Ever since I can remember, I liked to learn about foods and their origins.

While my friends were reading Nancy Drew books I was reading food and etiquette books. I remember my grandmother Bessie would quiz me on where the dessert spoon was supposed to be placed all while educating me on the meat source of the highly processed Kam luncheon meat and explaining to me the difference between Dutch processed cocoa powder and regular cocoa powder. She had a wealth of food, etiquette, and cooking knowledge.

Speaking of cocoa powder, I just recently returned from a tropical vacation where I had the honour of visiting an organic area where cocao (yes, this is different from cocoa), coffee, coconut oil, and vanilla were grown and processed. They were so strict about remaining organic that we were not allowed to wear sunscreen or insect repellent during our tour. I have to say as a lover of food I had the utmost respect and admiration for their efforts to be organic and the agricultural process from beginning to end product.

You tend to respect your food much more when you know and understand its origins.

My brain was in overdrive the whole time as I was trying to absorb and retain as much as I could about this experience as I had no idea when I may get the chance to do it again. I was in awe as we drove up the Anamuya Mountains where coffee trees, vanilla orchids, cocao pods, and coconut trees were being pointed out. They were all growing in the same vicinity and my husband, who is a lover of chocolate and coffee together, says, “look, what grows together goes together”. I think he is on to something.

There is too much information to include in a short article but a few things I learned was that the vanilla orchid grows, sinks their roots into and feeds off the sap of trees and sometimes to the point it negatively affects them so they are sometimes destroyed by land owners who want to maintain their landscape of trees. I learned about the many health benefits of the cacao bean and why they call it a super food. The difference and short version explanation between “cacao” is that it is true to its natural organic self and “cocoa” is a much more processed, usually at a much higher temperature, form where it loses many of its benefits. Coconut oil is a natural insect repellent and if it is in a liquid form and stays that way then it is most likely not a true healthy organic version.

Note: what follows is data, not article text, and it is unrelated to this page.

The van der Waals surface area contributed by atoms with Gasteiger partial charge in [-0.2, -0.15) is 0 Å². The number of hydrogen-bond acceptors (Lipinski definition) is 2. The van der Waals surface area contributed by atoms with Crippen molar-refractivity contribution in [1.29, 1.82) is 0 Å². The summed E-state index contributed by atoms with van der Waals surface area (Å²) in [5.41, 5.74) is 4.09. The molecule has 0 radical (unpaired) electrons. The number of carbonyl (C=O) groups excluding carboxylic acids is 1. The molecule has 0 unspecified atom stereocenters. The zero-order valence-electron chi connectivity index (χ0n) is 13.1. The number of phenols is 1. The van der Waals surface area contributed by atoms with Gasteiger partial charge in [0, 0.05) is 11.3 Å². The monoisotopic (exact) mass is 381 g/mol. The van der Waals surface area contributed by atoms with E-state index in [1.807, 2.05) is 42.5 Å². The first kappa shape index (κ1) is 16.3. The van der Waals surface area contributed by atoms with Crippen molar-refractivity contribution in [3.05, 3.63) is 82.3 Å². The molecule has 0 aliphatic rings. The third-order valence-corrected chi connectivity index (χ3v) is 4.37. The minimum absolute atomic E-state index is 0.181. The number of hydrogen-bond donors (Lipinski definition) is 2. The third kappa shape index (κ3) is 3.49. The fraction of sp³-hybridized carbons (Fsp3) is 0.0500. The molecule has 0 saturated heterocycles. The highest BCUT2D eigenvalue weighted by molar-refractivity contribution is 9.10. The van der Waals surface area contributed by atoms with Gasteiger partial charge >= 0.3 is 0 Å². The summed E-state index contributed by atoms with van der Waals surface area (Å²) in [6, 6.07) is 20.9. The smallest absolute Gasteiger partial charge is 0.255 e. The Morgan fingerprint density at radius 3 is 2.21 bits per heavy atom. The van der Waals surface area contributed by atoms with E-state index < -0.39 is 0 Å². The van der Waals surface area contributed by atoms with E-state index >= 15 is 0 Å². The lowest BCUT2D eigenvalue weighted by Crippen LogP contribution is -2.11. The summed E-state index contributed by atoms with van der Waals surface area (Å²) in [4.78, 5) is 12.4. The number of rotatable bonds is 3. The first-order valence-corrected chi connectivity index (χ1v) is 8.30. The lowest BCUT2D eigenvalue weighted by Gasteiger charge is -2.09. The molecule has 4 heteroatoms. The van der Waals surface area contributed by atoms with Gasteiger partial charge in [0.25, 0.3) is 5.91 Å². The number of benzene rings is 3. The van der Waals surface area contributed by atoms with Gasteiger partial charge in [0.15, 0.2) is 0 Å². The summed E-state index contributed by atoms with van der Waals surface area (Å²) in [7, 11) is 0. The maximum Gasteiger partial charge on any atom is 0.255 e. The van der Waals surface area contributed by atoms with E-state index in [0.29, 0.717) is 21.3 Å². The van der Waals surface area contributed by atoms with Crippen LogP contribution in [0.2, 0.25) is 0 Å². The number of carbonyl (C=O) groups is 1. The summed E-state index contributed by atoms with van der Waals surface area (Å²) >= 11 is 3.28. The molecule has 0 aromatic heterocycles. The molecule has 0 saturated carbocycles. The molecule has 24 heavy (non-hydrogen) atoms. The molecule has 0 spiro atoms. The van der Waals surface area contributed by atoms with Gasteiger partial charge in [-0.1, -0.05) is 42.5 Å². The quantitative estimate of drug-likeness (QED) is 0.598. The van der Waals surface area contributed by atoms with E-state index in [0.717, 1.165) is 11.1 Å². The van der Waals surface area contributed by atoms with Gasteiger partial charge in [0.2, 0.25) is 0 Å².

One of the more exciting experiences was watching the guides take coffee beans, which are the pit of a fruit, showing us how to dry, husk and roast them and then grinding already roasted beans to make us a fresh sample of hot organic coffee. This really was an eye and taste bud opener and I am truly grateful to have had the chance to experience it.

I was thinking how I could share this with my readers where they could experience all the individual qualities of some or all of the foods we experienced in a recipe and I came up with granola. It has individual components that merry well together. Enjoy!

Chocolate Cherry Granola

Preheat oven to 325º and line a cookie sheet with parchment paper. In a large bowl combine 3 cups of rolled oats (not the quick cook variety), ½ cup of crushed almonds, and ½ cup of raw pistachios. In a small sauce pan add ¼ of raw honey, 2 tbsp of organic coconut oil, ½ tsp of organic vanilla (use regular if you can’t find this), ½ tsp cinnamon, ¼ tsp each of nutmeg and ground ginger, and ½ tsp salt. Heat until the oil is melted then pour over oat and nut mixture and stir until well combined. Spread evenly onto the prepared cookie sheet and bake for 20 minutes until crunchy and golden.

Let cool completely then add ½ cup of dried cherries and about 2-3 tbsp of grated or peeled organic chocolate. This actually tastes like black forest cake! Enjoy over yogurt with fruit, add to your pancake batter to add a little crunch and texture, top your muffins with it prior to baking or just enjoy on its own as a snack.